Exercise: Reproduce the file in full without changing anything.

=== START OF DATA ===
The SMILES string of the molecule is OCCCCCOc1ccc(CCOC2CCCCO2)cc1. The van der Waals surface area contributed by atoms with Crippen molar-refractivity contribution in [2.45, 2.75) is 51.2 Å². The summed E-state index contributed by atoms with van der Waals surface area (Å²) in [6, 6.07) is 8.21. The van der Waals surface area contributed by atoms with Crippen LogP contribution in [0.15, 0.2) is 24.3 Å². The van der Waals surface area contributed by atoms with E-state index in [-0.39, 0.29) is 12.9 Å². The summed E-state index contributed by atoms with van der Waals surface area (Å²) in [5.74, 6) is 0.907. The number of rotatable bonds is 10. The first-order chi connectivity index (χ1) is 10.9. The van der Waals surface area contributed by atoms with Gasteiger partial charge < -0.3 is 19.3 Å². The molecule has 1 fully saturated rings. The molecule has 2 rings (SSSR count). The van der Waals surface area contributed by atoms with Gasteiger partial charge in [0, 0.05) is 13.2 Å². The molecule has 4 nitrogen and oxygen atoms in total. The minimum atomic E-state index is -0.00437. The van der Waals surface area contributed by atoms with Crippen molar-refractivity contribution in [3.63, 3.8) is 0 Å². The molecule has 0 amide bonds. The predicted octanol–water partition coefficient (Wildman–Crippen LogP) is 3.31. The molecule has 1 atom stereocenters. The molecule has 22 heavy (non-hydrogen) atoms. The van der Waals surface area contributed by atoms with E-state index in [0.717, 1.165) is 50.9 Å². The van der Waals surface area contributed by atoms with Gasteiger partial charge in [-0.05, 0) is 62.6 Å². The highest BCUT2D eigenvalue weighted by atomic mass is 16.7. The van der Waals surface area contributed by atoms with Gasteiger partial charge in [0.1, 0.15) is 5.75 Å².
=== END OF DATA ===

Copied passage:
The SMILES string of the molecule is OCCCCCOc1ccc(CCOC2CCCCO2)cc1. The van der Waals surface area contributed by atoms with Crippen molar-refractivity contribution in [2.45, 2.75) is 51.2 Å². The summed E-state index contributed by atoms with van der Waals surface area (Å²) in [6, 6.07) is 8.21. The van der Waals surface area contributed by atoms with Crippen LogP contribution in [0.15, 0.2) is 24.3 Å². The van der Waals surface area contributed by atoms with E-state index in [-0.39, 0.29) is 12.9 Å². The summed E-state index contributed by atoms with van der Waals surface area (Å²) in [5.74, 6) is 0.907. The number of rotatable bonds is 10. The first-order chi connectivity index (χ1) is 10.9. The van der Waals surface area contributed by atoms with Gasteiger partial charge < -0.3 is 19.3 Å². The molecule has 1 fully saturated rings. The molecule has 2 rings (SSSR count). The van der Waals surface area contributed by atoms with Gasteiger partial charge in [0, 0.05) is 13.2 Å². The molecule has 4 nitrogen and oxygen atoms in total. The minimum atomic E-state index is -0.00437. The van der Waals surface area contributed by atoms with Crippen molar-refractivity contribution in [3.63, 3.8) is 0 Å². The molecule has 0 amide bonds. The predicted octanol–water partition coefficient (Wildman–Crippen LogP) is 3.31. The molecule has 1 atom stereocenters. The molecule has 22 heavy (non-hydrogen) atoms. The van der Waals surface area contributed by atoms with E-state index in [0.717, 1.165) is 50.9 Å². The van der Waals surface area contributed by atoms with Gasteiger partial charge in [-0.05, 0) is 62.6 Å². The highest BCUT2D eigenvalue weighted by atomic mass is 16.7. The van der Waals surface area contributed by atoms with Gasteiger partial charge in [0.1, 0.15) is 5.75 Å².